by Ariel Minter
I’ve recently discovered that I am a chronic word-vomiter.
This realization occurred to me after I had an argument with my husband. Now, this was not an earth-shattering, World War 3 fighting by any means. In fact, I’m pretty sure it was over a light being left on in the bathroom.
Immediately after this fairly mediocre “conversation”, I wanted to call my Mom, my sister, my best friends…really anyone who was willing to listen to me, to tell them how ridiculous this was. Even though it was a tiny thing, I was frantically calling everyone to just have someone to tell.
Now, I don’t know how good I am at dealing with analyzing my own bizarre behavior, but I am convinced that I do this not out of seeking support, but to simply get an opinion on if I was being completely ridiculous or if I had a good reason to argue.
I’ve realized I’ve taught myself how to do this word-vomit instead of listening to my own intuition. Not only have I learned that, but I have also taken on this obsession with it. It’s like it is the only thing in my brain until I can vent about it to at least a couple of my closest friends.
There are some pretty basic problems with this pattern. First, what happens between my husband and I needs to be sacred. There is nothing wrong with venting or talking about a situation, but it is not appropriate to be a word-vomiter every time someone forgets to switch off a light.
Second, it is not okay to completely disregard my own intuition. I may not have all the answers, but I am certainly competent enough to process a situation as trivial as a passionate “conversation”.
And lastly, something like this should NOT encompass every thought I have until there is resolution. It is so extremely important to be able to handle conflict without dropping everything that is in your hands until that problem is fixed.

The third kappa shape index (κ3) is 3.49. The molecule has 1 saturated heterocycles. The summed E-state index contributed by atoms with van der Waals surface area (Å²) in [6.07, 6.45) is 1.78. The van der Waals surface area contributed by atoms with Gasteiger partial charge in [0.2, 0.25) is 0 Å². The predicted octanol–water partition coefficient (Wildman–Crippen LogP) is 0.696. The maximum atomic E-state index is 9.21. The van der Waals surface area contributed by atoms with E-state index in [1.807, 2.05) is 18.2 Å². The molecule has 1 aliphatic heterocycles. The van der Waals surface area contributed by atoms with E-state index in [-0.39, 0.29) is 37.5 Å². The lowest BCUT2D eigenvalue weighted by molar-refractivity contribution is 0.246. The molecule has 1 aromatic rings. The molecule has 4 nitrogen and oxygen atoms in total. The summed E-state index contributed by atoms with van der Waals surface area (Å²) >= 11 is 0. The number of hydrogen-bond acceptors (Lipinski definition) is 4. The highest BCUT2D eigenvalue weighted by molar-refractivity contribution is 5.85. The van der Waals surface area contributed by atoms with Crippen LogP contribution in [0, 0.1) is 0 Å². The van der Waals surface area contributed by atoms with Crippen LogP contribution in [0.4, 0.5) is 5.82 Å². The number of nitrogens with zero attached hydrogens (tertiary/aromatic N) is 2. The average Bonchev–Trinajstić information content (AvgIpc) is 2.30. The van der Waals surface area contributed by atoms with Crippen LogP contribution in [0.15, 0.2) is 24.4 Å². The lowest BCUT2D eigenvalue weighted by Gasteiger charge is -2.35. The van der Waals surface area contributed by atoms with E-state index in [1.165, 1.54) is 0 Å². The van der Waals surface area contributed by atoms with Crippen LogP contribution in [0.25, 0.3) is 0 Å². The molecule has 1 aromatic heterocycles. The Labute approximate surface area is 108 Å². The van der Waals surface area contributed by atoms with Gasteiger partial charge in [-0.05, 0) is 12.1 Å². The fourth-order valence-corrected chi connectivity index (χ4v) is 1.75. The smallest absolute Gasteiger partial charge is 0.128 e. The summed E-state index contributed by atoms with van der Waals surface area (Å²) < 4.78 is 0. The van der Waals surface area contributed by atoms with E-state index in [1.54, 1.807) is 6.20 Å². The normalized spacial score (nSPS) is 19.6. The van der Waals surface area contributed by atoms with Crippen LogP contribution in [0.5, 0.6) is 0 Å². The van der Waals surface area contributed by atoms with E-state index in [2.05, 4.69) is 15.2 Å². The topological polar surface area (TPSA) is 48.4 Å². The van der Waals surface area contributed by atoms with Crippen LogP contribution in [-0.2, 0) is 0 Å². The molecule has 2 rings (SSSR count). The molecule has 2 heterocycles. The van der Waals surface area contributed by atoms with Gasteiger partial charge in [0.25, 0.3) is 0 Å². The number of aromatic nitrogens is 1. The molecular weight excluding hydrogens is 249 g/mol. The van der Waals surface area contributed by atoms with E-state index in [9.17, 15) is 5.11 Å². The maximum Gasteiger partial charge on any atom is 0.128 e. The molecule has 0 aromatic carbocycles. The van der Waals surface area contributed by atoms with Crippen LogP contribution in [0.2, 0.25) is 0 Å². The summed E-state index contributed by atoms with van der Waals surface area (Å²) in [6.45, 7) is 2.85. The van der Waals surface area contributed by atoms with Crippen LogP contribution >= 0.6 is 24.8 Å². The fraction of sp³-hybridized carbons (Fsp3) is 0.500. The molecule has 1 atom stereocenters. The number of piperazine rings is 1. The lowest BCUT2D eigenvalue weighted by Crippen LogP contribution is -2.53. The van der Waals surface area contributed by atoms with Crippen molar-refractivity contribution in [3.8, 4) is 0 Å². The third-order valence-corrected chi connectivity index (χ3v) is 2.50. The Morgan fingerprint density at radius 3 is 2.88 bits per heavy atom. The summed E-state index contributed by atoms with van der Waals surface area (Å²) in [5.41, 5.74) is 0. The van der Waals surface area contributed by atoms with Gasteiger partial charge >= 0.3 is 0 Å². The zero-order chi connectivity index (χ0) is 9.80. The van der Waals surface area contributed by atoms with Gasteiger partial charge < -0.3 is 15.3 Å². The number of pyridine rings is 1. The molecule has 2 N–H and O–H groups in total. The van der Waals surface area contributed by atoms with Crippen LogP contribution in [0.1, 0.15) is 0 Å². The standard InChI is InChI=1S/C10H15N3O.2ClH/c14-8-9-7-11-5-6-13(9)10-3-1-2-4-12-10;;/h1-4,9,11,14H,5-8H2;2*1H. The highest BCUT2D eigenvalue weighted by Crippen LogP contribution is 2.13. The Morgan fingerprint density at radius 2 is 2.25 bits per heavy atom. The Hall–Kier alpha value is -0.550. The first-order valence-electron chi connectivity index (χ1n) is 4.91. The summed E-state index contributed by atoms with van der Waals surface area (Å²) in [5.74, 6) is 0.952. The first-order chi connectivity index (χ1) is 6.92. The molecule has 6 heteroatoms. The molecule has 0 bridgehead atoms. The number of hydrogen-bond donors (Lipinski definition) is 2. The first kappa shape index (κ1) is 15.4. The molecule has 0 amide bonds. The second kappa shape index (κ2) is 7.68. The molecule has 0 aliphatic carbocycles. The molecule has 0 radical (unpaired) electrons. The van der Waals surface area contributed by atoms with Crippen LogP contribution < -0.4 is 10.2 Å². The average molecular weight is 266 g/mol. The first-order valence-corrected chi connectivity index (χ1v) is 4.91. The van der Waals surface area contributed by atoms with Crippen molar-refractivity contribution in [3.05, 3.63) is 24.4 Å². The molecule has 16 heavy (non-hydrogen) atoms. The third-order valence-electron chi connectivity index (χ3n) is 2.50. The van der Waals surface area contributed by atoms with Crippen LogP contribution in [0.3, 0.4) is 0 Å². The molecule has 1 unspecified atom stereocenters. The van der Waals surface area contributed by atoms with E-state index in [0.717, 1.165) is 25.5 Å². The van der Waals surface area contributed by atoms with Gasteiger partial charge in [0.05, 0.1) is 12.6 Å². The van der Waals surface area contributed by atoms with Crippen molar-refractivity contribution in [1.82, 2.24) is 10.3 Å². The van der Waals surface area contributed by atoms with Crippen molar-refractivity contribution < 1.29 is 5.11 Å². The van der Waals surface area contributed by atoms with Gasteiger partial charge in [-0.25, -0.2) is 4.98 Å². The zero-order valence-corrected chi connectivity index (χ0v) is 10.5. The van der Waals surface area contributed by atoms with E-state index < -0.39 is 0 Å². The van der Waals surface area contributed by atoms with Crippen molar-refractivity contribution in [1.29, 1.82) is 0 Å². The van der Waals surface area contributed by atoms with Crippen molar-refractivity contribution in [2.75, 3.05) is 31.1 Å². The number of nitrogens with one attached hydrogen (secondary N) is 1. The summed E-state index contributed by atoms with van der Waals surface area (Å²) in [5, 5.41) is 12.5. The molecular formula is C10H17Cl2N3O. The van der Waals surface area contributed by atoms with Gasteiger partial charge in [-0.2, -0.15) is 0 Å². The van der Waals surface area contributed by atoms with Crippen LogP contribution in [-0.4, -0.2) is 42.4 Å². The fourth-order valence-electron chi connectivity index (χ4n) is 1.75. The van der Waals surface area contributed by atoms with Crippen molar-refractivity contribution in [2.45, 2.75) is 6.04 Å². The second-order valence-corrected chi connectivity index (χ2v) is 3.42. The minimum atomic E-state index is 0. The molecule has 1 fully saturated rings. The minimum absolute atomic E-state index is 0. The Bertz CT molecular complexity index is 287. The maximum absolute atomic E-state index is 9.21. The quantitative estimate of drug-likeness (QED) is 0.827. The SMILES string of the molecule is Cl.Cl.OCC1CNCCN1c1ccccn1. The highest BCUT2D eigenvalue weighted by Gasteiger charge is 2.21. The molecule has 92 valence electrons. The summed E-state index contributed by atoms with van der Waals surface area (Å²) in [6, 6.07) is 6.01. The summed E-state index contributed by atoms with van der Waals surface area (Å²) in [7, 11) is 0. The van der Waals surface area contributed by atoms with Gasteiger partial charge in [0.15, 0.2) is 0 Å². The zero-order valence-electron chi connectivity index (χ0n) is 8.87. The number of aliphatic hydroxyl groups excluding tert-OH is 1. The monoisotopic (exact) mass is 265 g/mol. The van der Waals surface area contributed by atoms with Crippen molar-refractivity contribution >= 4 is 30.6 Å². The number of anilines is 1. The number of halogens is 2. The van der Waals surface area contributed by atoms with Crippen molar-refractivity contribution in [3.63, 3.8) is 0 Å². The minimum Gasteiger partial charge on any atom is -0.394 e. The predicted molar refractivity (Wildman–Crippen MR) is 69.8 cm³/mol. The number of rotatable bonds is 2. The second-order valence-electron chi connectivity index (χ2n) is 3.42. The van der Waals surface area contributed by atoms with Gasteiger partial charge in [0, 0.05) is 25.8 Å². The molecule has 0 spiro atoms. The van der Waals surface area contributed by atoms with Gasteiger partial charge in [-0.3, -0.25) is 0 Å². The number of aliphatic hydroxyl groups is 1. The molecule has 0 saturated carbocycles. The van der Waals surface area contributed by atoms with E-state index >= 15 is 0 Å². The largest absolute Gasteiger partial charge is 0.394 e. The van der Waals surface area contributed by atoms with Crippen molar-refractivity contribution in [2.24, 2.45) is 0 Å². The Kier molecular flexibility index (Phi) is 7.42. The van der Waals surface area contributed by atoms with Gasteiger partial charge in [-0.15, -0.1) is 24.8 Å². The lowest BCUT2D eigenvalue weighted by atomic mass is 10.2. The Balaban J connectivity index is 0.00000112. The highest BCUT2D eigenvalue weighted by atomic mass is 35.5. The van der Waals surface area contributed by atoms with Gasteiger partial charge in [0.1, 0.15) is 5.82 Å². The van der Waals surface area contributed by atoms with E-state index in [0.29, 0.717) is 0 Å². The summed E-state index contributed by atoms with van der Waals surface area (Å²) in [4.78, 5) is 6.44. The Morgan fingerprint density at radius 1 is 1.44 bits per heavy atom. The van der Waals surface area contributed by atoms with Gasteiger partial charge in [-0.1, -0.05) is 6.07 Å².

Regardless of this argument or problem is with my husband or my best friend, I have found that I have the same reaction. I have to try and talk to someone else about it, and I have to have resolution. Otherwise I am a mess until one or both of those things happen.
I have found a solution to this pattern of behavior. Hopefully these small steps will lead to innate habits, and hopefully they offer you the same peace they have given me:
Needless to say, my husband is really pleased with these four steps. Our relationship is valued with more respect, and when there is more respect in a relationship your intimacy can only grow.
If you have no idea if you fit in this cycle, if you want to find out where you fit in it, or if you want help in figuring out how to better handle this, join us for our workshop the first weekend of August “Who Are You?“
Also, no one really cares for word-vomiters.
Do you have any tricks for handling this kind of a problem? Comments are open and can be anonymous, and I would love to hear your questions, comments, or concerns.
Marla and Jami
Cofounders of JamiAndMarla.LOVE (fka Passion Provokers and Keller Coaching) Jami and Marla are proud to bring a new level of success to coupleships worldwide with their unique coaching, mentoring, and consulting process. Their blogs are not only informative for coupleships they are personal. For over 25 years they have been helping people create emotionally and physically intimate coupleships.
Ariel is a freelance blogger, web designer, and SEO consultant. She is 23 years young, married to her soulmate, and a proud “mother” to boxer Bruce and Yorkie Dexter. She focuses on writing content that is raw and relatable. (Info relevant at the time of writing, circa 2013-2015)